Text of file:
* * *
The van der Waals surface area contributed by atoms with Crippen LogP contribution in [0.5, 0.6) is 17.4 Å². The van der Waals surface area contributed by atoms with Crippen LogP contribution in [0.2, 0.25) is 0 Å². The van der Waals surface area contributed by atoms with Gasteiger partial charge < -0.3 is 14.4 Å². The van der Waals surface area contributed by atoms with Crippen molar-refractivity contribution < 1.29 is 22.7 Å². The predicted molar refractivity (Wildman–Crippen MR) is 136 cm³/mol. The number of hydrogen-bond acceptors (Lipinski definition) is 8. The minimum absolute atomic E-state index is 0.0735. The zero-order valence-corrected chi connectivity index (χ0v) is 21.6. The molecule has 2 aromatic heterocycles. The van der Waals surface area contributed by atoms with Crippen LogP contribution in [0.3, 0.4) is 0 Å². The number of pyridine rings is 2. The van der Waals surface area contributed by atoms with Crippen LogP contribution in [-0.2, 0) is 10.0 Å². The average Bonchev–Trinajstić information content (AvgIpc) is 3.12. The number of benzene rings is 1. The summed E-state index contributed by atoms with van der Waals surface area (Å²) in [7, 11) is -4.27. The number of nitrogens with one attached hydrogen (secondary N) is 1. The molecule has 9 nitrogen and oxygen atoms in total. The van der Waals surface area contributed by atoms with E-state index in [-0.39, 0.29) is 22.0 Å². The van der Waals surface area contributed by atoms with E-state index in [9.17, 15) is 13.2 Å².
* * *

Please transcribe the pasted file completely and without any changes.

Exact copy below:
The van der Waals surface area contributed by atoms with Crippen LogP contribution in [0.5, 0.6) is 17.4 Å². The van der Waals surface area contributed by atoms with Crippen LogP contribution in [0.2, 0.25) is 0 Å². The van der Waals surface area contributed by atoms with Gasteiger partial charge < -0.3 is 14.4 Å². The van der Waals surface area contributed by atoms with Crippen molar-refractivity contribution < 1.29 is 22.7 Å². The predicted molar refractivity (Wildman–Crippen MR) is 136 cm³/mol. The number of hydrogen-bond acceptors (Lipinski definition) is 8. The minimum absolute atomic E-state index is 0.0735. The zero-order valence-corrected chi connectivity index (χ0v) is 21.6. The molecule has 2 aromatic heterocycles. The van der Waals surface area contributed by atoms with Crippen LogP contribution in [0.3, 0.4) is 0 Å². The number of pyridine rings is 2. The van der Waals surface area contributed by atoms with Crippen LogP contribution in [-0.2, 0) is 10.0 Å². The average Bonchev–Trinajstić information content (AvgIpc) is 3.12. The number of benzene rings is 1. The summed E-state index contributed by atoms with van der Waals surface area (Å²) in [7, 11) is -4.27. The number of nitrogens with one attached hydrogen (secondary N) is 1. The molecule has 9 nitrogen and oxygen atoms in total. The van der Waals surface area contributed by atoms with E-state index in [-0.39, 0.29) is 22.0 Å². The van der Waals surface area contributed by atoms with E-state index in [9.17, 15) is 13.2 Å².